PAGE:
In most of our data science teaching (including our book Practical Data Science with R) we emphasize the deliberately easy problem of “exchangeable prediction.” We define exchangeable prediction as: given a series of observations with two distinguished classes of variables/observations denoted “x”s (denoting control variables, independent variables, experimental variables, or predictor variables) and “y” (denoting an outcome variable, or dependent variable) then:
- Estimate an approximate functional relation
y ~ f(x).
- Apply that relation to new instances where
xis known and
yis not yet known.
An example of this would be to use measured characteristics of online shoppers to predict if they will purchase in the next month. Data more than a month old gives us a training set where both
y are known. Newer shoppers give us examples where only
x is currently known and it would presumably be of some value to estimate
y or estimate the probability of different
y values. The problem is philosophically “easy” in the sense we are not attempting inference (estimating unknown parameters that are not later exposed to us) and we are not extrapolating (making predictions about situations that are out of the range of our training data). All we are doing is essentially generalizing memorization: if somebody who shares characteristics of recent buyers shows up, predict they are likely to buy. We repeat: we are not forecasting or “predicting the future” as we are not modeling how many high-value prospects will show up, just assigning scores to the prospects that do show up.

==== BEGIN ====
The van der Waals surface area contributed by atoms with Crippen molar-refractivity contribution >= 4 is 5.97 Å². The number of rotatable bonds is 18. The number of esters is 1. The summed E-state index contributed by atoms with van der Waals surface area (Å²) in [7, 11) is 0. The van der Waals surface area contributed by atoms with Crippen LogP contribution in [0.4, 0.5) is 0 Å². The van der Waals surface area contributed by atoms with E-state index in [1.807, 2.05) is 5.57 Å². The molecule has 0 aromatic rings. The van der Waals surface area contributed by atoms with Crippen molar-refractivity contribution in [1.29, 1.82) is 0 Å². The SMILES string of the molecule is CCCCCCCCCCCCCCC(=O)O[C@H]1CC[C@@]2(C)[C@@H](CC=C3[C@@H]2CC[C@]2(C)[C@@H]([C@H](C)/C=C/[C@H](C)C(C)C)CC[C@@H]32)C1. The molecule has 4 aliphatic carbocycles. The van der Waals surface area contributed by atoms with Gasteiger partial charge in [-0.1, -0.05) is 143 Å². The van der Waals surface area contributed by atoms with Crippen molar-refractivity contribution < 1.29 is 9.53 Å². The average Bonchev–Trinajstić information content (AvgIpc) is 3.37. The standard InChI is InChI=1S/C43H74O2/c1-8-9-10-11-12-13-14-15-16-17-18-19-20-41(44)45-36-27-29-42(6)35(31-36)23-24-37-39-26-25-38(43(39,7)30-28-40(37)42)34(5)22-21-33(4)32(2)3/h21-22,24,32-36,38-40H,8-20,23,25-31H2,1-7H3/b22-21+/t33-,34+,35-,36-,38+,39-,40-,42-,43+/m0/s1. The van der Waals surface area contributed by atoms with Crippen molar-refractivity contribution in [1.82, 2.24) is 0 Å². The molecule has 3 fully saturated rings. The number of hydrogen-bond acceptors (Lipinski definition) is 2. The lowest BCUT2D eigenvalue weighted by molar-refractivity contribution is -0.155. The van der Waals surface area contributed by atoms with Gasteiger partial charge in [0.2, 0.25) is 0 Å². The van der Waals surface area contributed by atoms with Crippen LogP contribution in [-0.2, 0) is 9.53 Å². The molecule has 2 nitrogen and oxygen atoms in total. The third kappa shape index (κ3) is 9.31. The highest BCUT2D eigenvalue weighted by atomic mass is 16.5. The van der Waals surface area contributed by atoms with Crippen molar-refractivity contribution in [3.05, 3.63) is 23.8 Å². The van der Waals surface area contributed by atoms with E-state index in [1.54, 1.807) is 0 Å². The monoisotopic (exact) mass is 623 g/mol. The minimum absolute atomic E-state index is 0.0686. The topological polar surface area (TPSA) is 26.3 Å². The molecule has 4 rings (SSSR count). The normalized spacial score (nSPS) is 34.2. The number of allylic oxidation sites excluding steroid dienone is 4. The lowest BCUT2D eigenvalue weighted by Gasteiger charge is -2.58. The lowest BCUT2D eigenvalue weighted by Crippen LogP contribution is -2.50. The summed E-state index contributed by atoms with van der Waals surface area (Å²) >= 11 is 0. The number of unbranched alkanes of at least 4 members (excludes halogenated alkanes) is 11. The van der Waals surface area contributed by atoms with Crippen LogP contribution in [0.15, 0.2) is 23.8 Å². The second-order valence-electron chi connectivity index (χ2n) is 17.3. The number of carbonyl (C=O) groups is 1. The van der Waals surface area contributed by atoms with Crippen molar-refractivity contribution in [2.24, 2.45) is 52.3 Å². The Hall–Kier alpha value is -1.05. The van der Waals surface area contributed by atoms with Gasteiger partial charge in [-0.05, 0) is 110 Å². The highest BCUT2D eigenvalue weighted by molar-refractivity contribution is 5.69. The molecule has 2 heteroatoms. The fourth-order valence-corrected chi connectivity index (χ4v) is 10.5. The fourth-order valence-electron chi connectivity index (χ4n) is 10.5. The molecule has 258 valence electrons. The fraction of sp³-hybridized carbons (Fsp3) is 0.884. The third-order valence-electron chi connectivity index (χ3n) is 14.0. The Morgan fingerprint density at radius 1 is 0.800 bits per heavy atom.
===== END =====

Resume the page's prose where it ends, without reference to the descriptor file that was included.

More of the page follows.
The reliability of such a scheme rests on the concept of exchangeability. If the future individuals we are asked to score are exchangeable with those we had access to during model construction then we expect to be able to make useful predictions. How we construct the model (and how to ensure we indeed find a good one) is the core of machine learning. We can bring in any big name machine learning method (deep learning, support vector machines, random forests, decision trees, regression, nearest neighbors, conditional random fields, and so-on) but the legitimacy of the technique pretty much stands on some variation of the idea of exchangeability.
One effect antithetical to exchangeability is “concept drift.” Concept drift is when the meanings and distributions of variables or relations between variables changes over time. Concept drift is a killer: if the relations available to you during training are thought not to hold during later application then you should not expect to build a useful model. This one of the hard lessons that statistics tries so hard to quantify and teach.
We know that you should always prefer fixing your experimental design over trying a mechanical correction (which can go wrong). And there are no doubt “name brand” procedures for dealing with concept drift. However, data science and machine learning practitioners are at heart tinkerers. We ask: can we (to a limited extent) attempt to directly correct for concept drift? This article demonstrates a simple correction applied to a deliberately simple artificial example.
Image: Wikipedia: Elgin watchmaker